Mr. Devotion stood near the door, motioning Ella to a dusty couch. She sat on it, trying not to sneeze. Up close, Mr. Devotion was almost the spitting image of Charles Manson. She opened her mouth to express this to him, then closed it. She was far over her head, she knew, and cursed Lorne silently.
“So, a young Ella Devereaux watches a movie called “Henry, Portrait of a Serial Killer,” Mr. Devotion began, ignoring Ella’s strangled gasp, “and finds that she needs a man like that for herself. Yes?”
“I—you—it’s a little more complicated than that,” she huffed, her hands twisting in her lap.
“I don’t think it is, my dear,” said Mr. Devotion. “You don’t want to kill people. You want a man that kills people, that can’t help the desire, and kills over and over and over again. You want this man to love you, and to confide all of himself to you, and never be moved to kill you. You want to help this man avoid the law so that he may indulge in his impulses, and relate every wretched, disgusting detail into your ears while he fucks you. You want to watch him at his bloody work. You want the blood of victims to splash onto your naked body. You want—”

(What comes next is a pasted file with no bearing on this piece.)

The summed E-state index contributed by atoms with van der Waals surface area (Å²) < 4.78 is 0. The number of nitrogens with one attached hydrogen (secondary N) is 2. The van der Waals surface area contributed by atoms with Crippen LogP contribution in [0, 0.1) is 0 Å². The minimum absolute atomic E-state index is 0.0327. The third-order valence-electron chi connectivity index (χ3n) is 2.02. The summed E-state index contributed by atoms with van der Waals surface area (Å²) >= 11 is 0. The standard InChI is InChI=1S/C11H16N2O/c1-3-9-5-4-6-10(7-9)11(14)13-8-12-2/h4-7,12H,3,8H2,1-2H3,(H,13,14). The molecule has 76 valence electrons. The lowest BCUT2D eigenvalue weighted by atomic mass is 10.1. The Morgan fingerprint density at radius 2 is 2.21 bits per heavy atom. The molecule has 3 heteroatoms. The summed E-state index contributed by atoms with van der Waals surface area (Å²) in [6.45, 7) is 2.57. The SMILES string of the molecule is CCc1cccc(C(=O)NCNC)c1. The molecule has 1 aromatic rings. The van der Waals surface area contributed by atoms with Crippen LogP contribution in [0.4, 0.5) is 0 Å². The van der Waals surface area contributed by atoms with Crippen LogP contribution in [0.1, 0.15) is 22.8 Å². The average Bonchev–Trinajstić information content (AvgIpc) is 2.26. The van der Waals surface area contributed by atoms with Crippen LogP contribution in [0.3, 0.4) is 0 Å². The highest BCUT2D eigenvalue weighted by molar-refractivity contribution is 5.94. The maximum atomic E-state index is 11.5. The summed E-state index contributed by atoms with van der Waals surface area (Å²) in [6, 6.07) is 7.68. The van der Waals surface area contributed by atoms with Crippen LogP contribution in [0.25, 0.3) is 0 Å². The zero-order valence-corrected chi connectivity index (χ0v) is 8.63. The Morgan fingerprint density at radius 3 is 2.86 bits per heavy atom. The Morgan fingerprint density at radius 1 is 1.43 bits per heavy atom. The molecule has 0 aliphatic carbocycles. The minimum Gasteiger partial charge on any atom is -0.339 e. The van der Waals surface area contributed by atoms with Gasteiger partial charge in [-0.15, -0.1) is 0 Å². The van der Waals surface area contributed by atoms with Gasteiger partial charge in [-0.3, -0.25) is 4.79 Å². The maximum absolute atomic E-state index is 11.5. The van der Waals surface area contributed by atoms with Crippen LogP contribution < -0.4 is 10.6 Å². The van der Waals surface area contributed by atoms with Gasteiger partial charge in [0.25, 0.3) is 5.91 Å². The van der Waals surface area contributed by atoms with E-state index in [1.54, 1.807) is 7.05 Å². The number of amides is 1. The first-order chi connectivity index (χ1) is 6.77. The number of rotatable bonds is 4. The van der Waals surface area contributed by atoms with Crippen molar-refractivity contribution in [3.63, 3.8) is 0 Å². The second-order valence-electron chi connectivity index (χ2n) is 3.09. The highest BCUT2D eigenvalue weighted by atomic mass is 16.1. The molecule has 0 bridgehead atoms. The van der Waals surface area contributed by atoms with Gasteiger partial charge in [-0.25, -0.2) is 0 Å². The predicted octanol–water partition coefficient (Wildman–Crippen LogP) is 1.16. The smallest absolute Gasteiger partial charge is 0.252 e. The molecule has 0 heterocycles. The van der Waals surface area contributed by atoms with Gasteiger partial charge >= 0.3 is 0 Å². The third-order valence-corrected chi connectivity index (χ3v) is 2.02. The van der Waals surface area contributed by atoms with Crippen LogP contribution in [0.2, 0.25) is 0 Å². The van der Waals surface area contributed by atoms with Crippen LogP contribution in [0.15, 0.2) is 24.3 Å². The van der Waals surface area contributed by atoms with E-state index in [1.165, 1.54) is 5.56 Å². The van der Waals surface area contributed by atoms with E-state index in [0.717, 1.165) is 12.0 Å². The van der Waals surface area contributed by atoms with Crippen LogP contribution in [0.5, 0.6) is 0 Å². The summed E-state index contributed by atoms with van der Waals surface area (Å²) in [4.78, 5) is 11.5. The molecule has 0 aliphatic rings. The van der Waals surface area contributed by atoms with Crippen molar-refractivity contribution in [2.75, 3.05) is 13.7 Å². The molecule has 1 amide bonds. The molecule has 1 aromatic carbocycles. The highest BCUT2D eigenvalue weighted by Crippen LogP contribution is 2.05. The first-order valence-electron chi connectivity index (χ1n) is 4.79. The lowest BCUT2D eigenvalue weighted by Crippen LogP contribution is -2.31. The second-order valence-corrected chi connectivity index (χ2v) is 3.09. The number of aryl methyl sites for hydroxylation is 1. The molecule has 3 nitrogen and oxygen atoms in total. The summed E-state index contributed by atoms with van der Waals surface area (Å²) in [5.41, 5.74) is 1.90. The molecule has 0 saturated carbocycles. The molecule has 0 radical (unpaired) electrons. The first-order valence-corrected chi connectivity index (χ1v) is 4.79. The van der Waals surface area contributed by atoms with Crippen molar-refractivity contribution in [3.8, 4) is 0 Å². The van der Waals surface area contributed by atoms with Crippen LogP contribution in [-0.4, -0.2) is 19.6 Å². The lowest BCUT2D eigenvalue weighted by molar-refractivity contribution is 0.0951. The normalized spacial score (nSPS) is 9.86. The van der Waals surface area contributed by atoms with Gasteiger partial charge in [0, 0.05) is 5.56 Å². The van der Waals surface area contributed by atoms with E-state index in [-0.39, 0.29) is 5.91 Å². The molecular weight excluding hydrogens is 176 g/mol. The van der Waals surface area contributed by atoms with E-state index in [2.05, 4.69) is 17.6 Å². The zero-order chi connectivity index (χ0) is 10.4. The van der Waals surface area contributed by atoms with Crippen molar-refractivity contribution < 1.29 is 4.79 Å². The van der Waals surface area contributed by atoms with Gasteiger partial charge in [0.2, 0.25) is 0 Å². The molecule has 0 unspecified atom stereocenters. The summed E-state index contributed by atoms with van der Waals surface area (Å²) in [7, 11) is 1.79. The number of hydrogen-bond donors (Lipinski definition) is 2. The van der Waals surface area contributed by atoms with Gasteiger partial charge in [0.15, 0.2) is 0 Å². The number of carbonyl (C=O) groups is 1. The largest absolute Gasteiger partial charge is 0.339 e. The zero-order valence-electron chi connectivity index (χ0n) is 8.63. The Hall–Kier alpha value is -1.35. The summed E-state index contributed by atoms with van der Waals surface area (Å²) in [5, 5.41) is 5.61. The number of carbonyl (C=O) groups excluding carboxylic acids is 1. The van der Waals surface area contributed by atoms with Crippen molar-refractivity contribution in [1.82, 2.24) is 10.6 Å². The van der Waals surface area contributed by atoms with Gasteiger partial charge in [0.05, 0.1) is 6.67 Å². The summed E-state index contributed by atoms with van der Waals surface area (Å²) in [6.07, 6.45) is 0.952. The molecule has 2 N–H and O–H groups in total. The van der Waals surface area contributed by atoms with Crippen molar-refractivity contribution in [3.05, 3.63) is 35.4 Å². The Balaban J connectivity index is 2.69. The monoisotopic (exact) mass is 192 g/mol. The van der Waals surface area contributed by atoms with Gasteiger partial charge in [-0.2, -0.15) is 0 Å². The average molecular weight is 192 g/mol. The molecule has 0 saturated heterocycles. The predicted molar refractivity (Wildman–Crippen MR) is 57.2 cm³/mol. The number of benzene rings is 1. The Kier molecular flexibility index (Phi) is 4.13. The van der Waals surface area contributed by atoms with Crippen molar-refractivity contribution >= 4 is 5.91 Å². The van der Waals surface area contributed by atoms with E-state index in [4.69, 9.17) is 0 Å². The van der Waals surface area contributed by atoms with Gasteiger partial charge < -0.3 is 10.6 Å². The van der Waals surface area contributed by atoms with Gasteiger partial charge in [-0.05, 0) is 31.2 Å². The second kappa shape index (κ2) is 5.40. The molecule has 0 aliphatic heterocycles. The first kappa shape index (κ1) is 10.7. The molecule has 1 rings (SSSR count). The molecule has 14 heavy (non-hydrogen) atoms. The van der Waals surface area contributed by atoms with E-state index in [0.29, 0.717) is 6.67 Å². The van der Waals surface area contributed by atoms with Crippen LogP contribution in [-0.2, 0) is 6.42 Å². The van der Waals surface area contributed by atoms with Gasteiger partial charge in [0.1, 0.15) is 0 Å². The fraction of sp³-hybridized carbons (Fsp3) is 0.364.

“Please,” sobbed Ella, shaking all over. Tears streamed down her face. “Please stop.”
“I’m not wrong,” declared Mr. Devotion, more softly. “Am I.”
Ella cried into her hands for a few moments, her heart bursting with unnameable emotions. She lowered her hands from her face, then wiped it with a handkerchief Mr. Devotion gently pressed into them. “No,” she whispered. “You’re not wrong.”
“Then may I present Mr. Xavier Smith,” he said, and stepped back away from her.
Ella heard soft footsteps approach from the shadows of the room, startled to see a man emerge from the shadows. He was so handsome she could hardly bear it. His skin was as ebony as an Alaskan midnight, his fingers long and graceful as they reached up to his face to wipe the tears that streamed down it. “Ella,” he whispered, his voice like a wave of chocolate over stone. “Ella, I have been…I couldn’t believe it when they told me they had my perfect match. But they were right. They found you.”
Ella, thunderstruck, rose from the couch. “You…kill people?”
Xavier threw back his head and laughed. “Oh, yes,” he said. “Fifteen and counting. I will bring you every delight you have ever wanted, and you will have all my love, if you are what he’s said you are. If you want me.”
Ella almost tripped over her own feet rushing to him. “Please,” she said, a fresh wave of tears running down her chin. She grabbed his hands, not sure what else to do. “Please be real,” she whispered.
Xavier responded by pulling her body tight against his and kissing her, hard and aggressive. When they separated, she looked into the depth of his black, shark-like eyes and finally was able to smile, a real, wide smile.
“Good luck and good loving,” Mr. Devotion said, already holding the door open for them.
“No need for luck,” said Xavier, kissing Ella’s hand, and together they walked out of the dimness and into the dark.